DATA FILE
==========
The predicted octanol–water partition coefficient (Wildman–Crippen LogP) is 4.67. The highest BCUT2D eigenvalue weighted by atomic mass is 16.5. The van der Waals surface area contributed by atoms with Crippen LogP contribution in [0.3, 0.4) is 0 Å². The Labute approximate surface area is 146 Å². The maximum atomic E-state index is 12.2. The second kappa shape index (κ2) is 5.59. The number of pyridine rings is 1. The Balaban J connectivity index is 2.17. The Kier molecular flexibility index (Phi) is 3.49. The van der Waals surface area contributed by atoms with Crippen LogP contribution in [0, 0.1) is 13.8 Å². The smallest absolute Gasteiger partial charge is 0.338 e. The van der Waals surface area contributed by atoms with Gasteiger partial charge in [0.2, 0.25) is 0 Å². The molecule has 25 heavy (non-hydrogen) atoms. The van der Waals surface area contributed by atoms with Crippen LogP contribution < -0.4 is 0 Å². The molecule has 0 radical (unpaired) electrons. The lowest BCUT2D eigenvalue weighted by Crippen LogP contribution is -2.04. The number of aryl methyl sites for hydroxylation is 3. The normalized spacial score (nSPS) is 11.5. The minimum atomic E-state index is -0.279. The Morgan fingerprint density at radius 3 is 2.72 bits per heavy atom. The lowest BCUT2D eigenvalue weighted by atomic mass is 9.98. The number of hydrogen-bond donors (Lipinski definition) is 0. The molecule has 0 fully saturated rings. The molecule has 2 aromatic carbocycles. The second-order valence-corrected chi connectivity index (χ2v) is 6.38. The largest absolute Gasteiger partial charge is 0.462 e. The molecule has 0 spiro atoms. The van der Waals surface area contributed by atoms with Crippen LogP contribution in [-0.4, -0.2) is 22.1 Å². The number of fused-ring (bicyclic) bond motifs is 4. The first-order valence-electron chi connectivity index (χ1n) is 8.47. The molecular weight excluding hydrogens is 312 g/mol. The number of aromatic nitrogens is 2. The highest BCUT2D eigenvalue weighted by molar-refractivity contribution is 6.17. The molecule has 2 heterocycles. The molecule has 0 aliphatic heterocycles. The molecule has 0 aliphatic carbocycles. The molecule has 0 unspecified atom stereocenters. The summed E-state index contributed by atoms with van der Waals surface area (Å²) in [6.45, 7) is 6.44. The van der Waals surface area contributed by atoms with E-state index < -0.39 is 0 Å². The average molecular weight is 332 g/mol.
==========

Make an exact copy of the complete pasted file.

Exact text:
The predicted octanol–water partition coefficient (Wildman–Crippen LogP) is 4.67. The highest BCUT2D eigenvalue weighted by atomic mass is 16.5. The van der Waals surface area contributed by atoms with Crippen LogP contribution in [0.3, 0.4) is 0 Å². The Labute approximate surface area is 146 Å². The maximum atomic E-state index is 12.2. The second kappa shape index (κ2) is 5.59. The number of pyridine rings is 1. The Balaban J connectivity index is 2.17. The Kier molecular flexibility index (Phi) is 3.49. The van der Waals surface area contributed by atoms with Crippen LogP contribution in [0, 0.1) is 13.8 Å². The smallest absolute Gasteiger partial charge is 0.338 e. The van der Waals surface area contributed by atoms with Gasteiger partial charge in [0.2, 0.25) is 0 Å². The molecule has 25 heavy (non-hydrogen) atoms. The van der Waals surface area contributed by atoms with Crippen LogP contribution < -0.4 is 0 Å². The molecule has 0 radical (unpaired) electrons. The lowest BCUT2D eigenvalue weighted by Crippen LogP contribution is -2.04. The number of aryl methyl sites for hydroxylation is 3. The normalized spacial score (nSPS) is 11.5. The minimum atomic E-state index is -0.279. The Morgan fingerprint density at radius 3 is 2.72 bits per heavy atom. The lowest BCUT2D eigenvalue weighted by atomic mass is 9.98. The number of hydrogen-bond donors (Lipinski definition) is 0. The molecule has 0 fully saturated rings. The molecule has 2 aromatic carbocycles. The second-order valence-corrected chi connectivity index (χ2v) is 6.38. The largest absolute Gasteiger partial charge is 0.462 e. The molecule has 0 spiro atoms. The van der Waals surface area contributed by atoms with Crippen LogP contribution in [-0.4, -0.2) is 22.1 Å². The number of fused-ring (bicyclic) bond motifs is 4. The first-order valence-electron chi connectivity index (χ1n) is 8.47. The molecular weight excluding hydrogens is 312 g/mol. The number of aromatic nitrogens is 2. The highest BCUT2D eigenvalue weighted by molar-refractivity contribution is 6.17. The molecule has 2 heterocycles. The molecule has 0 aliphatic heterocycles. The molecule has 0 aliphatic carbocycles. The molecule has 0 unspecified atom stereocenters. The summed E-state index contributed by atoms with van der Waals surface area (Å²) in [6.45, 7) is 6.44. The van der Waals surface area contributed by atoms with E-state index < -0.39 is 0 Å². The average molecular weight is 332 g/mol.